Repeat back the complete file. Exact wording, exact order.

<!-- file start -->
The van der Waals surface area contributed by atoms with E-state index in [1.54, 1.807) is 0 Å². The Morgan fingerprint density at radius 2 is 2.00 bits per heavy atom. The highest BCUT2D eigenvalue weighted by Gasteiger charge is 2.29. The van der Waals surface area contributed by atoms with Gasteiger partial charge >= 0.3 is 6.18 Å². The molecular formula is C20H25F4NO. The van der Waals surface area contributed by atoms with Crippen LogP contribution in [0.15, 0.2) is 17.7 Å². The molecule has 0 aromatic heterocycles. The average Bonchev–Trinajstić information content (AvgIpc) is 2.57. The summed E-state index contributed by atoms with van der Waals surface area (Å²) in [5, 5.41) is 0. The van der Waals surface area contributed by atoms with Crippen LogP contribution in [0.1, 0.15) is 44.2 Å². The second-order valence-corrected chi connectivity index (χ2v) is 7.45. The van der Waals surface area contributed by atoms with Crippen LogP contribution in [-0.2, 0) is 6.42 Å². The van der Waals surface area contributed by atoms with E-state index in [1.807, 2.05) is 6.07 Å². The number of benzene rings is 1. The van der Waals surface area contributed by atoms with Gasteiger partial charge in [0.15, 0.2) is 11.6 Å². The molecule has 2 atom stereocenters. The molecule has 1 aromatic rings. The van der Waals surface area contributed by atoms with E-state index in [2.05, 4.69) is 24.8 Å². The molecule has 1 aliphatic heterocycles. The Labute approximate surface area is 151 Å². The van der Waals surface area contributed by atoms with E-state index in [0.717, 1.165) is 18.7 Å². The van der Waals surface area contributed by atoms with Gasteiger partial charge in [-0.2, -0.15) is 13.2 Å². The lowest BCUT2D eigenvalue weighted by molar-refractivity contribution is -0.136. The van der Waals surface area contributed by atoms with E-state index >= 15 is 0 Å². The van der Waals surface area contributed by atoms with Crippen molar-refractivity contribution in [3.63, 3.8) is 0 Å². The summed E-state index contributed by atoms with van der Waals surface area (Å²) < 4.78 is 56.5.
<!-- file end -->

The van der Waals surface area contributed by atoms with E-state index in [1.54, 1.807) is 0 Å². The Morgan fingerprint density at radius 2 is 2.00 bits per heavy atom. The highest BCUT2D eigenvalue weighted by Gasteiger charge is 2.29. The van der Waals surface area contributed by atoms with Gasteiger partial charge >= 0.3 is 6.18 Å². The molecular formula is C20H25F4NO. The van der Waals surface area contributed by atoms with Crippen LogP contribution in [0.15, 0.2) is 17.7 Å². The molecule has 0 aromatic heterocycles. The average Bonchev–Trinajstić information content (AvgIpc) is 2.57. The summed E-state index contributed by atoms with van der Waals surface area (Å²) in [5, 5.41) is 0. The van der Waals surface area contributed by atoms with Crippen LogP contribution in [0.1, 0.15) is 44.2 Å². The second-order valence-corrected chi connectivity index (χ2v) is 7.45. The van der Waals surface area contributed by atoms with Crippen LogP contribution in [-0.2, 0) is 6.42 Å². The van der Waals surface area contributed by atoms with E-state index in [1.807, 2.05) is 6.07 Å². The number of benzene rings is 1. The van der Waals surface area contributed by atoms with Gasteiger partial charge in [0.15, 0.2) is 11.6 Å². The molecule has 2 atom stereocenters. The molecule has 1 aromatic rings. The van der Waals surface area contributed by atoms with E-state index in [2.05, 4.69) is 24.8 Å². The molecule has 1 aliphatic heterocycles. The Labute approximate surface area is 151 Å². The van der Waals surface area contributed by atoms with E-state index in [0.717, 1.165) is 18.7 Å². The van der Waals surface area contributed by atoms with Gasteiger partial charge in [-0.2, -0.15) is 13.2 Å². The lowest BCUT2D eigenvalue weighted by molar-refractivity contribution is -0.136. The van der Waals surface area contributed by atoms with E-state index >= 15 is 0 Å². The van der Waals surface area contributed by atoms with Crippen molar-refractivity contribution in [3.63, 3.8) is 0 Å². The summed E-state index contributed by atoms with van der Waals surface area (Å²) < 4.78 is 56.5.